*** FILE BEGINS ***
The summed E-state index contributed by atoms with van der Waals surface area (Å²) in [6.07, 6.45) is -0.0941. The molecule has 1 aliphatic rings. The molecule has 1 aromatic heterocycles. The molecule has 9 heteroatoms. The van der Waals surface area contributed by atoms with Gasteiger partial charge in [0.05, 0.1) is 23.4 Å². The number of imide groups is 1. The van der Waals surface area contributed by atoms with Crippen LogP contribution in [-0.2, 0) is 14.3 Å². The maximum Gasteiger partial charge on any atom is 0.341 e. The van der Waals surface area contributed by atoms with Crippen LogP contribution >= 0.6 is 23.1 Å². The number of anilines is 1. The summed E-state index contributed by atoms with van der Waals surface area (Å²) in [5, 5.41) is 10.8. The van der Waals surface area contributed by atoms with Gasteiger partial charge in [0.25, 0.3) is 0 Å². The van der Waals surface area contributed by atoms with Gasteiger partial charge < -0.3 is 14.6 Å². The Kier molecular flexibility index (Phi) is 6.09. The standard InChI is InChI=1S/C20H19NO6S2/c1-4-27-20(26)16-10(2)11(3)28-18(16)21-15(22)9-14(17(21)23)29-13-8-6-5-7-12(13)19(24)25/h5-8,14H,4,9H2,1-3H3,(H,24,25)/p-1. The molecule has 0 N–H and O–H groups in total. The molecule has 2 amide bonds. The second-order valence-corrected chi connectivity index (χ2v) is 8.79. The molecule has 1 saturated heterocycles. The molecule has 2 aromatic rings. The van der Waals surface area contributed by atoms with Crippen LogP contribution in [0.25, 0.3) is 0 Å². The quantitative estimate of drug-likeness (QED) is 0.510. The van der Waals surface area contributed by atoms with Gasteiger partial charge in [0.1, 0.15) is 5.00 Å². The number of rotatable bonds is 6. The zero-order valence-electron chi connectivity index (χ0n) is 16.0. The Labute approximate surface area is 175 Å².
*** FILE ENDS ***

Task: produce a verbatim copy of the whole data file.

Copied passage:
The summed E-state index contributed by atoms with van der Waals surface area (Å²) in [6.07, 6.45) is -0.0941. The molecule has 1 aliphatic rings. The molecule has 1 aromatic heterocycles. The molecule has 9 heteroatoms. The van der Waals surface area contributed by atoms with Gasteiger partial charge in [0.05, 0.1) is 23.4 Å². The number of imide groups is 1. The van der Waals surface area contributed by atoms with Crippen LogP contribution in [-0.2, 0) is 14.3 Å². The maximum Gasteiger partial charge on any atom is 0.341 e. The van der Waals surface area contributed by atoms with Crippen LogP contribution >= 0.6 is 23.1 Å². The number of anilines is 1. The summed E-state index contributed by atoms with van der Waals surface area (Å²) in [5, 5.41) is 10.8. The van der Waals surface area contributed by atoms with Gasteiger partial charge in [0.25, 0.3) is 0 Å². The van der Waals surface area contributed by atoms with Gasteiger partial charge < -0.3 is 14.6 Å². The Kier molecular flexibility index (Phi) is 6.09. The standard InChI is InChI=1S/C20H19NO6S2/c1-4-27-20(26)16-10(2)11(3)28-18(16)21-15(22)9-14(17(21)23)29-13-8-6-5-7-12(13)19(24)25/h5-8,14H,4,9H2,1-3H3,(H,24,25)/p-1. The molecule has 0 N–H and O–H groups in total. The molecule has 2 amide bonds. The second-order valence-corrected chi connectivity index (χ2v) is 8.79. The molecule has 1 saturated heterocycles. The molecule has 2 aromatic rings. The van der Waals surface area contributed by atoms with Crippen LogP contribution in [0.25, 0.3) is 0 Å². The quantitative estimate of drug-likeness (QED) is 0.510. The van der Waals surface area contributed by atoms with Gasteiger partial charge in [0.1, 0.15) is 5.00 Å². The number of rotatable bonds is 6. The zero-order valence-electron chi connectivity index (χ0n) is 16.0. The Labute approximate surface area is 175 Å².